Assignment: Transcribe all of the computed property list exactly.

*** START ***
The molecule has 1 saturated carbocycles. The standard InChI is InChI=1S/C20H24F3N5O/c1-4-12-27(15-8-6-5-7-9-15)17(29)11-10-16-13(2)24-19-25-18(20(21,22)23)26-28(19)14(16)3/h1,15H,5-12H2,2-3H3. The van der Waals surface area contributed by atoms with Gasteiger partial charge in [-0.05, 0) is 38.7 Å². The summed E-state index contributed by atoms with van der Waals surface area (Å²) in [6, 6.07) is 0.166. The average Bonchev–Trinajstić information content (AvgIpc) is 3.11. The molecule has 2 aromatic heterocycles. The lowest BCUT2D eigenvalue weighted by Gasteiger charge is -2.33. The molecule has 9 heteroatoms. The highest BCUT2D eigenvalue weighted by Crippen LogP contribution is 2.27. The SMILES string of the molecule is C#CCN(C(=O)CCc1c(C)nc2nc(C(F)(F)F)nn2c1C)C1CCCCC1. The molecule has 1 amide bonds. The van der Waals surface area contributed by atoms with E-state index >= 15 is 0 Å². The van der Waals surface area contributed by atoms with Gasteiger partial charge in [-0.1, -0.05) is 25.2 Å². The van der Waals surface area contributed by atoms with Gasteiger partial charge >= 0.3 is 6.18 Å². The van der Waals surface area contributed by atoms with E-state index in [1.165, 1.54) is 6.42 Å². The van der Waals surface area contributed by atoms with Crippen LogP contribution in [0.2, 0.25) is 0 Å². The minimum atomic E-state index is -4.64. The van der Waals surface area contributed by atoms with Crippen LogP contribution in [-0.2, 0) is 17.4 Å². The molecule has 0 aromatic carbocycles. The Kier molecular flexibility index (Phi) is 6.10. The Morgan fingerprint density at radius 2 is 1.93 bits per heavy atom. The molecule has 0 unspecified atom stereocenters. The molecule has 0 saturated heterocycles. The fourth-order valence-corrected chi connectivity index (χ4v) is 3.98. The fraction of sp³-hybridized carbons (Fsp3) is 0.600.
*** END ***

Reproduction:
The molecule has 1 saturated carbocycles. The standard InChI is InChI=1S/C20H24F3N5O/c1-4-12-27(15-8-6-5-7-9-15)17(29)11-10-16-13(2)24-19-25-18(20(21,22)23)26-28(19)14(16)3/h1,15H,5-12H2,2-3H3. The van der Waals surface area contributed by atoms with Gasteiger partial charge in [-0.05, 0) is 38.7 Å². The summed E-state index contributed by atoms with van der Waals surface area (Å²) in [6, 6.07) is 0.166. The average Bonchev–Trinajstić information content (AvgIpc) is 3.11. The molecule has 2 aromatic heterocycles. The lowest BCUT2D eigenvalue weighted by Gasteiger charge is -2.33. The molecule has 9 heteroatoms. The highest BCUT2D eigenvalue weighted by Crippen LogP contribution is 2.27. The SMILES string of the molecule is C#CCN(C(=O)CCc1c(C)nc2nc(C(F)(F)F)nn2c1C)C1CCCCC1. The molecule has 1 amide bonds. The van der Waals surface area contributed by atoms with E-state index >= 15 is 0 Å². The van der Waals surface area contributed by atoms with Gasteiger partial charge in [-0.1, -0.05) is 25.2 Å². The van der Waals surface area contributed by atoms with Gasteiger partial charge >= 0.3 is 6.18 Å². The van der Waals surface area contributed by atoms with E-state index in [1.165, 1.54) is 6.42 Å². The van der Waals surface area contributed by atoms with Crippen LogP contribution in [0.2, 0.25) is 0 Å². The minimum atomic E-state index is -4.64. The van der Waals surface area contributed by atoms with Crippen LogP contribution in [-0.2, 0) is 17.4 Å². The molecule has 0 aromatic carbocycles. The Kier molecular flexibility index (Phi) is 6.10. The Morgan fingerprint density at radius 2 is 1.93 bits per heavy atom. The molecule has 0 unspecified atom stereocenters. The molecule has 0 saturated heterocycles. The fourth-order valence-corrected chi connectivity index (χ4v) is 3.98. The fraction of sp³-hybridized carbons (Fsp3) is 0.600.